May 1964 Electronics World
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Wax nostalgic about and learn from the history of early electronics. See articles
Electronics World, published May 1959
- December 1971. All copyrights hereby acknowledged.
After spending four years as a USAF radar technician, I do not recall ever hearing the term 'radician,' which, according to this article and a few obscure sources on the Internet, is the name given to a radar technician. OK, so I'm a former radician, but I digress. The DEW Line, or Distant Early Warning Line, was a string of radar installations running across the U.S., Canada, and Greenland, just above the Arctic Circle (66½° latitude) and just south of the 70th parallel. It was established to protect against potential attacks and/or surveillance by aircraft and/or missiles from the U.S.S.R. (remember them?). Although the radar systems were the purview of the U.S. Air Force, most of the staff technicians were civilians with former military radar experience. This article is basically a recruiting effort to convince men to sign on for a year or more of duty in frozen wastelands where the sun never shines for months out of the year. Pay was pretty good - up to $21k in 1964 ($164k in 2017 dollars per the BLS CPI calculator). The DEW system was integrated as part of the U.S.-Canada North Warning System (NWS) in 1988.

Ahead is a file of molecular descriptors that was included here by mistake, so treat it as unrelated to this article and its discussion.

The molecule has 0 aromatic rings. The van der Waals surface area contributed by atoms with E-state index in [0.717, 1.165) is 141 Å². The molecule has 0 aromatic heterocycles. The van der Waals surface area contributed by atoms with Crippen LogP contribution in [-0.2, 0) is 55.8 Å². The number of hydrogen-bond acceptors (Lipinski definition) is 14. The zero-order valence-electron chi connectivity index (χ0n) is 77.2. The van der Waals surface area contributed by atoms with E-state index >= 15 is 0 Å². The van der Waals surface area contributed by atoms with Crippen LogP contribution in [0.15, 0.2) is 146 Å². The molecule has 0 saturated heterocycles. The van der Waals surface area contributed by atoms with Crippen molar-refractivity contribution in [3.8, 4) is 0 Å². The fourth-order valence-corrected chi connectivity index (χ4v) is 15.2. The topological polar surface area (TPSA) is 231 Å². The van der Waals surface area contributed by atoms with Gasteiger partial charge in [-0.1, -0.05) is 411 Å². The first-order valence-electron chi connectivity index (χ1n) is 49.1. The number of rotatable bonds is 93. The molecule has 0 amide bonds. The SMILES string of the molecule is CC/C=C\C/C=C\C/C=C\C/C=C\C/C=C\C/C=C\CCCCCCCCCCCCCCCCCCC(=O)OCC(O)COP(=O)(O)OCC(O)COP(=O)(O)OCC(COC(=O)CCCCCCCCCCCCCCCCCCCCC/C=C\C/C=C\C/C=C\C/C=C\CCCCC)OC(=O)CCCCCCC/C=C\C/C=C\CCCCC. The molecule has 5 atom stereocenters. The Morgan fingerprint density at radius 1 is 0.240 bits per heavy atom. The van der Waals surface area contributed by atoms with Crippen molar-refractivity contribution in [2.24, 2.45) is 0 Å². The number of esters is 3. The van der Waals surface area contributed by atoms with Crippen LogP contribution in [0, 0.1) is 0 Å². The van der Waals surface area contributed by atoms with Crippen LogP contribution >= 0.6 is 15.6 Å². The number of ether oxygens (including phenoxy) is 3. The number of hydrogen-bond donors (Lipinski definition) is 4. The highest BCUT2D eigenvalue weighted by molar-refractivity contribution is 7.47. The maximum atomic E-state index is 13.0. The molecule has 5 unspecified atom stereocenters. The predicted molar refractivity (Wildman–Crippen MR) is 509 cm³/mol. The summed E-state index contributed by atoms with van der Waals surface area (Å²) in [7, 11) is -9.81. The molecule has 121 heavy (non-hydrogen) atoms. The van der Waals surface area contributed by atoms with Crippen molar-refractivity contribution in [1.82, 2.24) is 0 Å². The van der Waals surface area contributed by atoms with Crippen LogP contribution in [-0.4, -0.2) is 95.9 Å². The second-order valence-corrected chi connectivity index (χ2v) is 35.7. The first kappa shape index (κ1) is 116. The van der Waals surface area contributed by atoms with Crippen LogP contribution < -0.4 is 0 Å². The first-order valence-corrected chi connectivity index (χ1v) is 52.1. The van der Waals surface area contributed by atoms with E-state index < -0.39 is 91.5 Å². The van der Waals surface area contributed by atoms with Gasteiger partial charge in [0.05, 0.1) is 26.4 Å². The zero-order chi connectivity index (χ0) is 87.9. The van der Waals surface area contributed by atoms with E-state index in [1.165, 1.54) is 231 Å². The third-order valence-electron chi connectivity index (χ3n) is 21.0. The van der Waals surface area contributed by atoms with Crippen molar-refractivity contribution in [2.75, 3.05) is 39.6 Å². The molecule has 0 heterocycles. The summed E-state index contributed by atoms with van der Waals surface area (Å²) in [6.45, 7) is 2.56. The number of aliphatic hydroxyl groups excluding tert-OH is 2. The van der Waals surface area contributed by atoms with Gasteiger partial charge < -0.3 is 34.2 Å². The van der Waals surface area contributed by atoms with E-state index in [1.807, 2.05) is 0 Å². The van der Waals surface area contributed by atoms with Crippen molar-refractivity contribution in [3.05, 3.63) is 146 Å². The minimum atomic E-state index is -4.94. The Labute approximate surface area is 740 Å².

You might be interested to know that Oscar-winning (just kidding) movie "The Deadly Mantis" featured DEW Line radars in it. Also, around 1984, the Canadian rock group Rush recorded a song titled "Distant Early Warning," with the DEW system in mind.
"Radicians" at the Dew Line
Map showing the various stations of the Distant Early Warning (DEW) Line along with the six main "Data Center" stations.
By William A. Stocklin
As an official guest of the U.S. Air Force, we saw radar and communications technicians service, maintain, and operate all types of DEW Line equipment.
The mission of the Distant Early Warning (DEW) Line is to detect, identify, and report to NORAD commanders any aircraft penetrating our northern defense line. Some 33 individual radar sites, spaced in an arc directly above the Arctic Circle, extend 3,290 miles across Alaska, Canada, and Greenland. It was constructed by Western Electric Company and turned over to the U.S. Air Force in 1957. Since then it has been operated and maintained by the Federal Electric Corp. (Division of ITT) under contract with the Air Force. It is basically contractor-operated with limited military participation.